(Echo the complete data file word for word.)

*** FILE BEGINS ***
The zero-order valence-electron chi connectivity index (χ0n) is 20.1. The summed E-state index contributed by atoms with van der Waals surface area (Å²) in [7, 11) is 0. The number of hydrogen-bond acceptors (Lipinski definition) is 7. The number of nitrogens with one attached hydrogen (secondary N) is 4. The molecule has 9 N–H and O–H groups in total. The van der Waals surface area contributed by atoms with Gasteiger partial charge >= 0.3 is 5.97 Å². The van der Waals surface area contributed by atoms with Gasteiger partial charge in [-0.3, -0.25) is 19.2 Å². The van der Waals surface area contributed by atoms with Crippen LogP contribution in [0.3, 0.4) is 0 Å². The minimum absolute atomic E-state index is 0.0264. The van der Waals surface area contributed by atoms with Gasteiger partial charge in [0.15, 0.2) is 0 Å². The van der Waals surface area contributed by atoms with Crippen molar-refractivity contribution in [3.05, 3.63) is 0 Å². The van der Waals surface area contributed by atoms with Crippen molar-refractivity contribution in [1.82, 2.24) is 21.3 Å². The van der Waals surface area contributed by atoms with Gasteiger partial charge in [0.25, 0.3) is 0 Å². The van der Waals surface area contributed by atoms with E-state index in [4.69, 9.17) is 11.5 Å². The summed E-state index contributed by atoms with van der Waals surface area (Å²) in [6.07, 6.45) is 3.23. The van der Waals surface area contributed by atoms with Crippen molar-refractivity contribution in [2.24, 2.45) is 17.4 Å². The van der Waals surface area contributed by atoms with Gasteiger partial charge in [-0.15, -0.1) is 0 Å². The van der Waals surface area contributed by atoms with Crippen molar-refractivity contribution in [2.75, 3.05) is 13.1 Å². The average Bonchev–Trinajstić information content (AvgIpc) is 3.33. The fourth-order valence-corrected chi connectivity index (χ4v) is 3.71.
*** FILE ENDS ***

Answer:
The zero-order valence-electron chi connectivity index (χ0n) is 20.1. The summed E-state index contributed by atoms with van der Waals surface area (Å²) in [7, 11) is 0. The number of hydrogen-bond acceptors (Lipinski definition) is 7. The number of nitrogens with one attached hydrogen (secondary N) is 4. The molecule has 9 N–H and O–H groups in total. The van der Waals surface area contributed by atoms with Gasteiger partial charge >= 0.3 is 5.97 Å². The van der Waals surface area contributed by atoms with Gasteiger partial charge in [-0.3, -0.25) is 19.2 Å². The van der Waals surface area contributed by atoms with Crippen LogP contribution in [0.3, 0.4) is 0 Å². The minimum absolute atomic E-state index is 0.0264. The van der Waals surface area contributed by atoms with Gasteiger partial charge in [0.15, 0.2) is 0 Å². The van der Waals surface area contributed by atoms with Crippen molar-refractivity contribution in [3.05, 3.63) is 0 Å². The van der Waals surface area contributed by atoms with Crippen molar-refractivity contribution in [1.82, 2.24) is 21.3 Å². The van der Waals surface area contributed by atoms with Gasteiger partial charge in [0.25, 0.3) is 0 Å². The van der Waals surface area contributed by atoms with E-state index in [4.69, 9.17) is 11.5 Å². The summed E-state index contributed by atoms with van der Waals surface area (Å²) in [6.07, 6.45) is 3.23. The van der Waals surface area contributed by atoms with Crippen molar-refractivity contribution in [2.24, 2.45) is 17.4 Å². The van der Waals surface area contributed by atoms with Gasteiger partial charge in [-0.15, -0.1) is 0 Å². The van der Waals surface area contributed by atoms with Crippen molar-refractivity contribution in [2.75, 3.05) is 13.1 Å². The average Bonchev–Trinajstić information content (AvgIpc) is 3.33. The fourth-order valence-corrected chi connectivity index (χ4v) is 3.71.